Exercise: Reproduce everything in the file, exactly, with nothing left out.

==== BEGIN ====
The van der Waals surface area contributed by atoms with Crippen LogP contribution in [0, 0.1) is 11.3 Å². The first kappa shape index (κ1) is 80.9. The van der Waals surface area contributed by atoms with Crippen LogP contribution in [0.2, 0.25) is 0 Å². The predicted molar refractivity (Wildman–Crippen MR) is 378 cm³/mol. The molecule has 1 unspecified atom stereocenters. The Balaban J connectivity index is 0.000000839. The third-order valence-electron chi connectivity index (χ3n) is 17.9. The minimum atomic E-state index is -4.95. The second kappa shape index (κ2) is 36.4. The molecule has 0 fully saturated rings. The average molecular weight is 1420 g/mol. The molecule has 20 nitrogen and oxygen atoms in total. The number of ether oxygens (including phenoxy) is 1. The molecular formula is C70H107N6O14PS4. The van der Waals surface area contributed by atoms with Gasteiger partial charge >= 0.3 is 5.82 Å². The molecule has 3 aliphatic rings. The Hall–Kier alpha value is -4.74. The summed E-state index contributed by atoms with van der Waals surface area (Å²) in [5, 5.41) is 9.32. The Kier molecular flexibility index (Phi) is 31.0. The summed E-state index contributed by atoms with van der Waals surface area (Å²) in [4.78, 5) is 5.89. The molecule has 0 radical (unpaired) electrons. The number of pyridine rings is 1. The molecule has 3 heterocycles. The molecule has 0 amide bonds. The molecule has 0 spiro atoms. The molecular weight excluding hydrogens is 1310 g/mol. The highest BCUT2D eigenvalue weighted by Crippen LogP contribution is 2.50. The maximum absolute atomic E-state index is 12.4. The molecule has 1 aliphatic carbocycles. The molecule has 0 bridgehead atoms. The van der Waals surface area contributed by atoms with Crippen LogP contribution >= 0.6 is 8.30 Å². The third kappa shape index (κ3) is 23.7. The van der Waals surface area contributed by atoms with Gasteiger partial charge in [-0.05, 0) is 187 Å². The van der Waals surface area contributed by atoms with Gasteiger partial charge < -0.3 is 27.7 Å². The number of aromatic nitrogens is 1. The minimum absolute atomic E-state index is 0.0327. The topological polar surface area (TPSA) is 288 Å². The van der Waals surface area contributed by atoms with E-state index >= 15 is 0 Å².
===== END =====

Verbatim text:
The van der Waals surface area contributed by atoms with Crippen LogP contribution in [0, 0.1) is 11.3 Å². The first kappa shape index (κ1) is 80.9. The van der Waals surface area contributed by atoms with Crippen LogP contribution in [0.2, 0.25) is 0 Å². The predicted molar refractivity (Wildman–Crippen MR) is 378 cm³/mol. The molecule has 1 unspecified atom stereocenters. The Balaban J connectivity index is 0.000000839. The third-order valence-electron chi connectivity index (χ3n) is 17.9. The minimum atomic E-state index is -4.95. The second kappa shape index (κ2) is 36.4. The molecule has 0 fully saturated rings. The average molecular weight is 1420 g/mol. The molecule has 20 nitrogen and oxygen atoms in total. The number of ether oxygens (including phenoxy) is 1. The molecular formula is C70H107N6O14PS4. The van der Waals surface area contributed by atoms with Gasteiger partial charge >= 0.3 is 5.82 Å². The molecule has 3 aliphatic rings. The Hall–Kier alpha value is -4.74. The summed E-state index contributed by atoms with van der Waals surface area (Å²) in [5, 5.41) is 9.32. The Kier molecular flexibility index (Phi) is 31.0. The summed E-state index contributed by atoms with van der Waals surface area (Å²) in [4.78, 5) is 5.89. The molecule has 0 radical (unpaired) electrons. The number of pyridine rings is 1. The molecule has 3 heterocycles. The molecule has 0 amide bonds. The molecule has 0 spiro atoms. The molecular weight excluding hydrogens is 1310 g/mol. The highest BCUT2D eigenvalue weighted by Crippen LogP contribution is 2.50. The maximum absolute atomic E-state index is 12.4. The molecule has 1 aliphatic carbocycles. The molecule has 0 bridgehead atoms. The van der Waals surface area contributed by atoms with Crippen LogP contribution >= 0.6 is 8.30 Å². The third kappa shape index (κ3) is 23.7. The van der Waals surface area contributed by atoms with Gasteiger partial charge in [-0.05, 0) is 187 Å². The van der Waals surface area contributed by atoms with Gasteiger partial charge < -0.3 is 27.7 Å². The number of aromatic nitrogens is 1. The minimum absolute atomic E-state index is 0.0327. The topological polar surface area (TPSA) is 288 Å². The van der Waals surface area contributed by atoms with E-state index >= 15 is 0 Å².